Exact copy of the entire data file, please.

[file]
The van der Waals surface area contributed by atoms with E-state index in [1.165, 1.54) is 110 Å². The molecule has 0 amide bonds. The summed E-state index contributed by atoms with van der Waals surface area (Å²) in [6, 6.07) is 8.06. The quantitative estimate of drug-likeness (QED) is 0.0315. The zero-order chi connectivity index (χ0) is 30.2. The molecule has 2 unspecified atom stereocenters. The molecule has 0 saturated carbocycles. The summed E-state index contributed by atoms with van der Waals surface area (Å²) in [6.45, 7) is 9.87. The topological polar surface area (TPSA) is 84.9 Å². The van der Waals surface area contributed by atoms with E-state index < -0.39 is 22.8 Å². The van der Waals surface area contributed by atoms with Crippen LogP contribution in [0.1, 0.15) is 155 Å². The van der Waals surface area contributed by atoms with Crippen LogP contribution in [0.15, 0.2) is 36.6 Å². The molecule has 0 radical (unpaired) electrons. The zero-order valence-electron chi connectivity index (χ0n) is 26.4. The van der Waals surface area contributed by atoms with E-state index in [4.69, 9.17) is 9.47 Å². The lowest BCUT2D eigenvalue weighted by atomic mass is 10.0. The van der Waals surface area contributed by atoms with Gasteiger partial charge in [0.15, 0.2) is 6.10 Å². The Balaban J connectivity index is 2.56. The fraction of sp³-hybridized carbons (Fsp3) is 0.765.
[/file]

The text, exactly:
The van der Waals surface area contributed by atoms with E-state index in [1.165, 1.54) is 110 Å². The molecule has 0 amide bonds. The summed E-state index contributed by atoms with van der Waals surface area (Å²) in [6, 6.07) is 8.06. The quantitative estimate of drug-likeness (QED) is 0.0315. The zero-order chi connectivity index (χ0) is 30.2. The molecule has 2 unspecified atom stereocenters. The molecule has 0 saturated carbocycles. The summed E-state index contributed by atoms with van der Waals surface area (Å²) in [6.45, 7) is 9.87. The topological polar surface area (TPSA) is 84.9 Å². The van der Waals surface area contributed by atoms with E-state index < -0.39 is 22.8 Å². The van der Waals surface area contributed by atoms with Crippen LogP contribution in [0.1, 0.15) is 155 Å². The van der Waals surface area contributed by atoms with Crippen LogP contribution in [0.15, 0.2) is 36.6 Å². The molecule has 0 radical (unpaired) electrons. The zero-order valence-electron chi connectivity index (χ0n) is 26.4. The van der Waals surface area contributed by atoms with E-state index in [4.69, 9.17) is 9.47 Å². The lowest BCUT2D eigenvalue weighted by atomic mass is 10.0. The van der Waals surface area contributed by atoms with Gasteiger partial charge in [0.15, 0.2) is 6.10 Å². The Balaban J connectivity index is 2.56. The fraction of sp³-hybridized carbons (Fsp3) is 0.765.